Synopsis: When Lizzie's parents are granted their freedom from slavery, Mama says its time for Lizzie and her brother Paul to go to a real school--a new one, built just for them. Lizzie can't wait. The scraps of learning she has picked up here and there have just made her hungry for more
.
The walk to school is long. Some days it's rainy, or windy, or freezing cold. Sometimes there are dangers lurking along the way, like angry white folks with rocks, or mysterious men on horseback. The schoolhouse is still unpainted, and its very plain, but Lizzie has never seen a prettier sight. Except for maybe the teacher, Mizz Howard, who has brown skin, just like her.

They've finally made it to Freedom's School. But will it be strong enough to stand forever?

Juneteenth for Mazie by Floyd Cooper

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Synopsis: Mazie is ready to celebrate liberty. She is ready to celebrate freedom. She is ready to celebrate a great day in American history the day her ancestors were no longer slaves. Mazie remembers the struggles and the triumph, as she gets ready to celebrate Juneteenth.This beautiful story by award-winning author and illustrator Floyd Cooper will captivate both children and adults.
You Wouldn't Want to Live Without Books! 

by Alex Woolf

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Synopsis from School Library Journal: Gr 5-8-Modern-day conveniences, such as cell phones and toilets, and the ingenious ways that people in the past made do without them are explored in this engaging series. Filled with bite-size facts and humorous, cartoon illustrations, the books take readers on a journey through history, showing them how science and technology have made life easier, safer, and more comfortable. Time lines chart the inventions' major developments and discoveries, providing a solid background for each subject, while brief yet interesting historical examples will appeal to even the most reluctant reader. The "ick" factor and potty humor in Toilets and Antibiotics are sure to entertain many, and interactive elements, such as the hands-on activities in "You Can Do It!," encourage experimentation and critical thinking. The books are packed with so much information that the lack of a pronunciation guide in the glossary can certainly be overlooked.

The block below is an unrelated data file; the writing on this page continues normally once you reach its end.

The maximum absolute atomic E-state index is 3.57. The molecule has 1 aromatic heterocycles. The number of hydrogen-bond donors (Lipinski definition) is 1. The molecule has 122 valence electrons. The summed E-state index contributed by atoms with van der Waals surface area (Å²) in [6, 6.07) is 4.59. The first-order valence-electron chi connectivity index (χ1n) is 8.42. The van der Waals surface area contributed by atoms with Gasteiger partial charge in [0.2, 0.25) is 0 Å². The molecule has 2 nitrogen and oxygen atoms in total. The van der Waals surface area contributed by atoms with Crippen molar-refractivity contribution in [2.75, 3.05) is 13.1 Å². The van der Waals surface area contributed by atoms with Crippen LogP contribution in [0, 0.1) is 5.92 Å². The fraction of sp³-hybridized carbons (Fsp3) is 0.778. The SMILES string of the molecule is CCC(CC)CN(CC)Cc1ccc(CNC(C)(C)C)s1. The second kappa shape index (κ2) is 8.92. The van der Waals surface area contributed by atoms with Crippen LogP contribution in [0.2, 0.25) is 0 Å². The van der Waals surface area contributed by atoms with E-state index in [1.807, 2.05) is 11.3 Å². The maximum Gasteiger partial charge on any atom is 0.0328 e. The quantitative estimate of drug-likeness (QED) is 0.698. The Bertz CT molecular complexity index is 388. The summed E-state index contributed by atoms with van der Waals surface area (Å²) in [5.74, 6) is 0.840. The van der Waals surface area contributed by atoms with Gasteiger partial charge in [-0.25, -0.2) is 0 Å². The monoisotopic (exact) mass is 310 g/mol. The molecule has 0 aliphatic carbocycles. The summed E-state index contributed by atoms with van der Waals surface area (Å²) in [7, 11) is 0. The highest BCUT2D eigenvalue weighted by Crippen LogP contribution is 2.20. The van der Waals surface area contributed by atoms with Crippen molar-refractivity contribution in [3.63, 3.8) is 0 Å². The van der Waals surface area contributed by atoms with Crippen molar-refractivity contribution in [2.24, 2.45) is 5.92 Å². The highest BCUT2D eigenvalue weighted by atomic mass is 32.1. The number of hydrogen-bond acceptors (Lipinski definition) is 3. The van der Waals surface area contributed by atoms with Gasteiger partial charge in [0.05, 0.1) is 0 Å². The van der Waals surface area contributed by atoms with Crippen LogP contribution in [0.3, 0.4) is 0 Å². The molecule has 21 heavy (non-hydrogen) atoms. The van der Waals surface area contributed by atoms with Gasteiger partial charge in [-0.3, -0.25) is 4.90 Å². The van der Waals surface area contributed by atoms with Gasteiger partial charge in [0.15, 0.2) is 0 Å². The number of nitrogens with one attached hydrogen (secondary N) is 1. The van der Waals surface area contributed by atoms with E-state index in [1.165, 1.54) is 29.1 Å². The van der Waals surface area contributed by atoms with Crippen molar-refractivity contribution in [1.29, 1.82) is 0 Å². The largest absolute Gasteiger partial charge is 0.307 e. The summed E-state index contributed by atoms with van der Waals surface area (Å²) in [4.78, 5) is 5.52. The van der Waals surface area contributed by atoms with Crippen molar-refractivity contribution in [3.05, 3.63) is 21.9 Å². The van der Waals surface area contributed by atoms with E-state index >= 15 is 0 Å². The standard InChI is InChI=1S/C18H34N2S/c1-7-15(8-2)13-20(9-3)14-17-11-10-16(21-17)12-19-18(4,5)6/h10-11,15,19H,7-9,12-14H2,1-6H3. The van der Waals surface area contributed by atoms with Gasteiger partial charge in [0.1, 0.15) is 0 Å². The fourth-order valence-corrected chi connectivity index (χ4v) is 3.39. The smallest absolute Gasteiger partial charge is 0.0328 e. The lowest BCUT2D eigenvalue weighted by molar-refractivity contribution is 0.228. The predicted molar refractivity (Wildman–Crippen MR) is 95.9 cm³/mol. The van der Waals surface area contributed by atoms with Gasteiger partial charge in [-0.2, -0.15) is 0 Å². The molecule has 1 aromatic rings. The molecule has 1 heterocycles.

How was your week, friends? Thank you for reading and visiting here this week!


Weekly Wrap-Up

2 comments:

Tesha Papik said...

I love how you are documenting the year in pictures!!! We are loving story of the world this year also:) My boys had a newspaper they did weekly for a while they called the triple J. I loved it, I still have some of them, I remember keeping the edition where Shayla came home from the hospital:) I will have to encourage my little ones to think creatively like that also, although they are not really writing on their own yet. I think the beans look delicious but I love beans! I will have to try this recipe I always forget you can cook beans in the crock pot! My kids LOVE tents also like you said it must be universal! Have a blessed weekend!

Christine said...

Tesha, thank you for visiting and sharing! I am going to try really hard to save these newspapers. I think we'll have to get a notebook to make sure they don't get lost around the house. I have to save all the school samples anyway for our portfolio review that comes in August.

Bean soups are my favorite!